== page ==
more than his Pensées n. 512. “The corruption of reason mani-
fests itself in many different and extravagant ways. It took the
truth to appear so that man stop living enclosed within him-
self”19. The danger, and hubris of reason is such, according to
Pascal, that if man were to follow reason exclusively, he would
be closed to the fundamental experience of living in the world,
the God-ordained totality of the world, which is essential to
man’s cognizance of himself and the fullness of his existence.
Henceforth, a scission in thought occurred: on the one hand
rationalism and its predominance, the “scientific understanding
which Descartes himself so successfully inaugurated”20 domi-
nated thought for a century through the enlightenment as the
prevailing, orthodox perspective; on the other, the persuasion in
the p riority of intuitiveness and feeling flowed quietly yet inexo-
rably everywhere in Europe—Pietism being an early example of
the subterraneous revolt against reason. When the latter stance
surfaced irresistibly, most notably in France with a Rousseau and
in Germany with a Hamann, harbingers of Romanticism, the two
positions remained in open conflict constantly, without secrecy,
battling in almost every field of human action to this day. And
yet, I think we can trace the beginning of thi s perpetual, elemen-
tary struggle with Descartes’ pr onounce ment of the supre macy of
reason and Pascal’s challenge to it.
According to Descartes, the perception of God is the exclu-
sive domain of the mind through the aid of reason: “Whatever
we can know of God in this life, short of a miracle, is the result
of reasoning and discursive inquiry”21.
We shall see that not only this position is antithetical to Pas-
cal’s, but it is also heretical, according to the Roman Catholic
doctrine, which, despite recognizing Augustine’s assertion that
the illumination of reason is indeed furnished by God himself,
centers the good Christian’s enterprise around faith. Descartes’
position on faith is ambiguous; in principle, according to him
faith is important but must be aided by reason, especially con-
cerning non-believers. “(…) since faith is the gift of God, he
who gives us the gift to believe other things can also give us
grace to believe that he exists. But this argument cannot be put
to unbelievers because they would judge it to be circular. (…)
the existence of God is capable of proof by natural reason
(…)”22. It is likely that Descartes, who wrote this in the Medita-
tions’ dedicatory letter to the Sorbonne took a diplomatic stance
towards faith—for which I suspect he had little regard—be-
cause he knew that his audience might include very strict theo-
logians that could find an unmitigated partiality against pure
Thus Descartes’ proof for God’s existence is entirely lodged
in the mind. In Meditation Three, Descartes presents a proof for
God which begins with the “I am, I exist” premise and through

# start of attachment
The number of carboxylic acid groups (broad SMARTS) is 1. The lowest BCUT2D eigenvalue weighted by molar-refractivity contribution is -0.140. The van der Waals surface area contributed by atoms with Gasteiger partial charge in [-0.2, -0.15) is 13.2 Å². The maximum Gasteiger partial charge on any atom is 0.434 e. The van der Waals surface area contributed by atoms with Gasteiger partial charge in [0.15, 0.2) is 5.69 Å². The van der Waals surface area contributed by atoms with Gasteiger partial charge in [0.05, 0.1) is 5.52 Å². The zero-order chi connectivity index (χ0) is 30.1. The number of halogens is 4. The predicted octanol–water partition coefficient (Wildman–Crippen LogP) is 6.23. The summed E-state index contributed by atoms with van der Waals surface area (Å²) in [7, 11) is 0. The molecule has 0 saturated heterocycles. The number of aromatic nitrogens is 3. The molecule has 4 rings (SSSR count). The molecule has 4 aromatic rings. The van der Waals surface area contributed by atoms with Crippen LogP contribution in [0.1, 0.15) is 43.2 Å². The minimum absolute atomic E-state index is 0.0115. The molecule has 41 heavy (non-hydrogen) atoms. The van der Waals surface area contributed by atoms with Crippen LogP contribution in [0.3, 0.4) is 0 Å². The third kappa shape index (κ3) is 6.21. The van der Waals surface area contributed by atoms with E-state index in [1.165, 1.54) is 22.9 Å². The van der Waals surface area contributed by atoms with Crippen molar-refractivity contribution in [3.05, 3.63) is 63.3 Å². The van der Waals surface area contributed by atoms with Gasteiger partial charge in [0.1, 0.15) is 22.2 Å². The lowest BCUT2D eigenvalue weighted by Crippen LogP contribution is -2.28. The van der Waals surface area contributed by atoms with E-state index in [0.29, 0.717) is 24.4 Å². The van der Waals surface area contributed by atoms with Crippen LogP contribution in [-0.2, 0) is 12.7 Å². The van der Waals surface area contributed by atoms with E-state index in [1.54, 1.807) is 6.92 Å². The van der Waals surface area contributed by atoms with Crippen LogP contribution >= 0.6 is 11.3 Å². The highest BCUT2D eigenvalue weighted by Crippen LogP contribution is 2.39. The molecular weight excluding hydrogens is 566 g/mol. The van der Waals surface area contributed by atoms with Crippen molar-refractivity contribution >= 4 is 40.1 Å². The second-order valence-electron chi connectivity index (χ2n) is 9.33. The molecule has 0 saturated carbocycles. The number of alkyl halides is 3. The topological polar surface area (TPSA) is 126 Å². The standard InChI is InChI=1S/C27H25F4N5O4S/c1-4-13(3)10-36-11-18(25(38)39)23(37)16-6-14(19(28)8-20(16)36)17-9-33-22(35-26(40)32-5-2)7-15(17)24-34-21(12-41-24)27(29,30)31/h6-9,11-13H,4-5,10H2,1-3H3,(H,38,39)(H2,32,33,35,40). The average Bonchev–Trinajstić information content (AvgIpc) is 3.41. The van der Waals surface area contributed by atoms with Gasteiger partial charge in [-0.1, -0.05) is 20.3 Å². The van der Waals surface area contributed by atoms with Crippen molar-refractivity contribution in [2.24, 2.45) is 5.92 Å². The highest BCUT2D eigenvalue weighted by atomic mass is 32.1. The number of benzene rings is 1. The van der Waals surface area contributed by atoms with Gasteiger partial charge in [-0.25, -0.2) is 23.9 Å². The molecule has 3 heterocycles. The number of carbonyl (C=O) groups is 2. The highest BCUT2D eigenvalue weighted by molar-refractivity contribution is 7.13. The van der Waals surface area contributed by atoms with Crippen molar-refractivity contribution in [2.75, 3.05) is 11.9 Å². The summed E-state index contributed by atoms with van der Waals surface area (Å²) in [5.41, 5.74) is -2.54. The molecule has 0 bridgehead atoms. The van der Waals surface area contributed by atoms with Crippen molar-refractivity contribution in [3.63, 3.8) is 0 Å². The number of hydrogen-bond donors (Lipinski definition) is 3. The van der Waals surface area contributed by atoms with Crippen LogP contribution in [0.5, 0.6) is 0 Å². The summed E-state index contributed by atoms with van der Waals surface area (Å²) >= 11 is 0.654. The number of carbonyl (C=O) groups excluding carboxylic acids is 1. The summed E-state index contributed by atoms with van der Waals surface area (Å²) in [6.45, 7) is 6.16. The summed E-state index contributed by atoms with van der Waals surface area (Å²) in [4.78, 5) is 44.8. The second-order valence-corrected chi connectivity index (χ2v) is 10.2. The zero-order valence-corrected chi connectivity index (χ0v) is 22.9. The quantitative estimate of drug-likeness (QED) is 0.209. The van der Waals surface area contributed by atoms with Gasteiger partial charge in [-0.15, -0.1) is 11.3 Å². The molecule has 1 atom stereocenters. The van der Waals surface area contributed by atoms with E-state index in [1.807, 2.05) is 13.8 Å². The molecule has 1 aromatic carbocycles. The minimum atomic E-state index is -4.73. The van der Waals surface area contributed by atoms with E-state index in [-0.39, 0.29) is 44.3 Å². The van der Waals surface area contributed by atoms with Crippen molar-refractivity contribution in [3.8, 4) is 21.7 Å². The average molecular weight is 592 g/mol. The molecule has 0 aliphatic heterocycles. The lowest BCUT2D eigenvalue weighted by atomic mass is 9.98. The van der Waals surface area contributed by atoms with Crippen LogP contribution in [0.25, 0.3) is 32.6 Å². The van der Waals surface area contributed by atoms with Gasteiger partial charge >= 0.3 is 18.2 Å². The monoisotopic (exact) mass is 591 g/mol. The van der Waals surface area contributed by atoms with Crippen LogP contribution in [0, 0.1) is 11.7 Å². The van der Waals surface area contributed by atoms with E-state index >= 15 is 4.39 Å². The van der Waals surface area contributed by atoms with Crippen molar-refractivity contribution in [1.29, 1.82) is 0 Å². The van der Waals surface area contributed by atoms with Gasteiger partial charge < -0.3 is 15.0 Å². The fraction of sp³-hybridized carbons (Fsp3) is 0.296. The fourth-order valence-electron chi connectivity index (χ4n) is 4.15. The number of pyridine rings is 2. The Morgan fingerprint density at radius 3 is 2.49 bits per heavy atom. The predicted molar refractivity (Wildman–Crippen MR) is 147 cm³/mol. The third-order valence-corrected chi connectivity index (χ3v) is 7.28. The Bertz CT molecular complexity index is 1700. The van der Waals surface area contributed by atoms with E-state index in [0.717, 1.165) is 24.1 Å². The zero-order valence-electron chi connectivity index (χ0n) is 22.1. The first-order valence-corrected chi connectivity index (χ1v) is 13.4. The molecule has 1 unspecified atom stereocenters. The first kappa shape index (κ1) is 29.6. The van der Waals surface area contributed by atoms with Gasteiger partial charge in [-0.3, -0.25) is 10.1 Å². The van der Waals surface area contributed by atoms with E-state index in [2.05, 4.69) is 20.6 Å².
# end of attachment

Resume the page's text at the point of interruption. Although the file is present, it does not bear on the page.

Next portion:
a fairly long chain of reasoning, ends with a deductive proof of
God that is essentially innatist23. By Meditation Five, however,
the meditator’s empowered mind has no need for the comfort
provided by the deductive process; and so, Descartes’ argume nt
for God’s existence is achieved in a quick, bold stroke:
“Certainly, the idea of God, or a supremely perfect being, is
one which I find within me just as surely as the idea of any
shape or number. And my understanding that it belongs to his
nature that he always exists is no less clear and distinct than is
the case when I prove of any shape or number that some prop-
erty belongs to its nature”24.
This time, the proof for God’s existence is not born out of
deduction, rather, it is reached through modal intuition, that is,
seeing an eternal truth directly through the light of reason.
Descartes’ outlook could not be further from Pascal’s view
on the way man perceives and understands God, as the famous
Pensées 101 unequivocally states: “It is the heart that senses
God and not reason”25. And further, “That is what faith is: the
heart sensitive to God”26. If we compare this with Descartes’
statement from his Rules for the Direction of the Mind that “faith
has a basis in our intellect”27 the antithesis between Descartes and
Pascal is complete. “It is not through the risky and arduous path
of metaphysical certainty that Pascal thought man should experi-
ence God, rather, he ought to do so in terms of the common mo-
rality: Pascal addresses man through his own, everyday reality”28.
Sainte-Beuve once again synthesizes admirably the difference
between Descartes’ and Pascal’s advance toward God as well as
each philosopher’s view on how man should endeavor himself i n
the discovery of God; and there is no need for further evidence to
be given to discern the gulf separating the two thinkers on mat-
ters of reason and God as boundless.
I should like to chronicle an interesting aspect, which reveals
that Pascal’s dismissive opinion of Descartes (“inutile et incer-
tain”29) was due in part to a genuine misunderstanding. Sainte-
Beuve reports of a highly critical passage against Descartes in a
letter Pascal’s wrote, which as Sainte-Beuve rightly points out,
was unusual since “Pascal writes very little about Descartes, but